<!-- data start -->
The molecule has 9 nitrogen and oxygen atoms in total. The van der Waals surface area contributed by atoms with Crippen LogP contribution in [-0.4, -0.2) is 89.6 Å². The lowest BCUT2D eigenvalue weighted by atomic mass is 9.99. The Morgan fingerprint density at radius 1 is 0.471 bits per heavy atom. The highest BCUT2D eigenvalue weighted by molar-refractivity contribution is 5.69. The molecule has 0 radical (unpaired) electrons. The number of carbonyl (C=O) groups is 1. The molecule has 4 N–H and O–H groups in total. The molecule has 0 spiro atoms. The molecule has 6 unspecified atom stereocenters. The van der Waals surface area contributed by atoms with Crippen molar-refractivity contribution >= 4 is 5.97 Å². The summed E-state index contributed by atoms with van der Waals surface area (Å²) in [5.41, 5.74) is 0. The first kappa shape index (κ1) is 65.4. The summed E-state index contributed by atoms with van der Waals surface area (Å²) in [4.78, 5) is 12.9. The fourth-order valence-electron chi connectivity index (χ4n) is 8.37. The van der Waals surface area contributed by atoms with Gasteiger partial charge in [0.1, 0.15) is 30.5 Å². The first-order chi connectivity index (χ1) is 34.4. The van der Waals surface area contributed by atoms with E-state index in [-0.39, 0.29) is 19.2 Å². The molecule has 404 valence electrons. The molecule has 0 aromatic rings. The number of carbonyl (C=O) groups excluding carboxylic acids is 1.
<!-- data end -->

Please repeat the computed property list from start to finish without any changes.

The molecule has 9 nitrogen and oxygen atoms in total. The van der Waals surface area contributed by atoms with Crippen LogP contribution in [-0.4, -0.2) is 89.6 Å². The lowest BCUT2D eigenvalue weighted by atomic mass is 9.99. The Morgan fingerprint density at radius 1 is 0.471 bits per heavy atom. The highest BCUT2D eigenvalue weighted by molar-refractivity contribution is 5.69. The molecule has 0 radical (unpaired) electrons. The number of carbonyl (C=O) groups is 1. The molecule has 4 N–H and O–H groups in total. The molecule has 0 spiro atoms. The molecule has 6 unspecified atom stereocenters. The van der Waals surface area contributed by atoms with Crippen molar-refractivity contribution >= 4 is 5.97 Å². The summed E-state index contributed by atoms with van der Waals surface area (Å²) in [5.41, 5.74) is 0. The first kappa shape index (κ1) is 65.4. The summed E-state index contributed by atoms with van der Waals surface area (Å²) in [4.78, 5) is 12.9. The fourth-order valence-electron chi connectivity index (χ4n) is 8.37. The van der Waals surface area contributed by atoms with Gasteiger partial charge in [0.1, 0.15) is 30.5 Å². The first-order chi connectivity index (χ1) is 34.4. The van der Waals surface area contributed by atoms with E-state index in [-0.39, 0.29) is 19.2 Å². The molecule has 404 valence electrons. The molecule has 0 aromatic rings. The number of carbonyl (C=O) groups excluding carboxylic acids is 1.